The Godfather Or How I Learned To Not Give A Fuck About Studio Interference
While I’m working on an epic Batman post, I thought I would wax on for a bit about a film a fair few people might have heard of: The Godfather. It is currently on a limited theatrical release having been digitally restored with a new print. I was supposed to see it, but my friend and I spent too long in the pub. Alas, no big screen G’father action for me. But today, on my day off, I have decided to watch it on DVD, in tribute to a film that truly shook up Hollywood.
At every stage of its development, The Godfather was beset by troubles. Even when he wrote it, Mario Puzo was a sad figure; up to his eyeballs in debt and attempting to pitch a story about a middle-aged Gangster in a town that had enough of them. Eventually, he wrote his book and was surprised to see it go to the top of the bestseller list. Paramount bought the option, and things were good to go.
And that’s when the madness began. Francis Ford Coppola, now recognised as one of the greatest filmmakers of all time, was not first choice. In fact, he wasn’t fifth choice. Arthur Penn and Elia Kazan were the forerunners and both turned it down, as well as a host of other big-name directors. The only Itailian-American candidate was the new kid on the bloc, Coppola. Along with his buddies Spielberg, Lucas and Scorcese, he was a headstrong young auteur who showed great promise.
Once he got the job, the studio told him they wanted it set in Kansas City in the present day to keep costs down. Coppola’s first move was to keep the time and setting and demand $5 million as well as an 80 day shoot. Paramount gave him his money but only 53 days. The studio demanded Laurence Olivier was to play The Don and Robert Redford for Michael. Obviously with hindsight it sounds like they were smoking crack. But Coppola dug his heels in and fought for Brando and Pacino in the key roles. Brando was unpopular with the studios because he was known to be unco-operative and had no hits for a decade. Pacino was unknown and had to attend so many auditions he wept.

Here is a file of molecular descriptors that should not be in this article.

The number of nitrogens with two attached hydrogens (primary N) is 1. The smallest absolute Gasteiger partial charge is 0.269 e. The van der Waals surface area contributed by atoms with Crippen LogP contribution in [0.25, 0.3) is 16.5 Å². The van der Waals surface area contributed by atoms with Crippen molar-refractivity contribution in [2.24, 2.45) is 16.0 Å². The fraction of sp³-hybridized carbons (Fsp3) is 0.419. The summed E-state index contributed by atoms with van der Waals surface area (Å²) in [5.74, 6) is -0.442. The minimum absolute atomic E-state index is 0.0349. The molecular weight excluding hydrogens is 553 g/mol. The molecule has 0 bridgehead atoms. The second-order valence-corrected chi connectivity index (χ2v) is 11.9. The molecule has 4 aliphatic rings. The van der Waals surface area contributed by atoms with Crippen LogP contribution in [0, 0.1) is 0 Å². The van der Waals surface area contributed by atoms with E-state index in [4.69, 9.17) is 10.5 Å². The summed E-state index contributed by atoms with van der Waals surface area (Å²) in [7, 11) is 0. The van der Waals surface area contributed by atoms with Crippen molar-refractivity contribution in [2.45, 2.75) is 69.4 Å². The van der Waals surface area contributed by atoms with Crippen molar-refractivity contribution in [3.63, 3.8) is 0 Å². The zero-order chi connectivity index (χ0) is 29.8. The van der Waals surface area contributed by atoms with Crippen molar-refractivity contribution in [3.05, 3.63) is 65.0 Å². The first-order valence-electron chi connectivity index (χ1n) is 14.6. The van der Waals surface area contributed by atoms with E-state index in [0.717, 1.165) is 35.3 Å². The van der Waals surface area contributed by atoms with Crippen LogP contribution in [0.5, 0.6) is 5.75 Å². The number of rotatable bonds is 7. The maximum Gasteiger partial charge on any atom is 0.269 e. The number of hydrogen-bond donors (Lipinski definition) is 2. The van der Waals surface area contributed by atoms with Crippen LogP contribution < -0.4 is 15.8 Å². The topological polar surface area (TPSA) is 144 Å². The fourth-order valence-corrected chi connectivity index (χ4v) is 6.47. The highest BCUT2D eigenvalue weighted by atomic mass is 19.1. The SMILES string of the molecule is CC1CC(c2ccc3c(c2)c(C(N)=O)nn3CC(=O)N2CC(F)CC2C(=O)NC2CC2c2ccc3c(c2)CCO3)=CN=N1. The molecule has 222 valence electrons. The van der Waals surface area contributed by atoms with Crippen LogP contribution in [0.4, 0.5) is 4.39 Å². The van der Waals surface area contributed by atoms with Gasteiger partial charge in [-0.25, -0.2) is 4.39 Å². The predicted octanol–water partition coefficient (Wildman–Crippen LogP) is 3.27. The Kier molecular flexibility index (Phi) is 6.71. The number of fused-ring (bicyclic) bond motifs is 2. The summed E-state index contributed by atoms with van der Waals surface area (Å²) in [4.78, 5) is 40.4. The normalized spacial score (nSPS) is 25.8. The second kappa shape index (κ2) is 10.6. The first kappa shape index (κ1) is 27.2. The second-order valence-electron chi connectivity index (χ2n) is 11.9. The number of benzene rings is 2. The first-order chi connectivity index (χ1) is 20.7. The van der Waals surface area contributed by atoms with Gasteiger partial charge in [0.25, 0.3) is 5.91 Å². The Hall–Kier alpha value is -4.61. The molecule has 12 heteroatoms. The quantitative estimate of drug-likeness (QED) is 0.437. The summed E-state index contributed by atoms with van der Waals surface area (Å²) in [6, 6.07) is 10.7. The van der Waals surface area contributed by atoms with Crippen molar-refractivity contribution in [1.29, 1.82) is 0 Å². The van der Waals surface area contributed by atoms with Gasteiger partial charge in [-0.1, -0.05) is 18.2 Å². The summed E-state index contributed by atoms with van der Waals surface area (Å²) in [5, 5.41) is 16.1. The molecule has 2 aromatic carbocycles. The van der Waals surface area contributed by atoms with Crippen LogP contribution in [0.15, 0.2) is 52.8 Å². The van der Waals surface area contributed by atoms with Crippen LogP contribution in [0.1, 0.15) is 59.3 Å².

As shooting commenced, Coppola had the fear that Paramount were going to fire him throughout and replace him with Kazan. He overheard crew members talking shit about him and doubting his ability.
Yet he ploughed ahead with his epic vision, confident his casting decisions would prove him right. He maintained he was going to get booted, “I always felt that I still had to win these people over.” He said, “I was out – and then the Sollozzo scene came”.
I don’t think I need to say anything about the scene other than it’s intensity won over a lot of folk at the studio. It was the moment people realised that this wasn’t just a regular Mafia film, it was turning into the Mafia film. The one all other would learn from and look up to. So when you hear of troubled productions nowadays, look only to The Big G and see that sometimes a filmmakers vision can be achieved despite stupid studio shit behind the scenes. Sometimes it’s worth it to be precious with your work.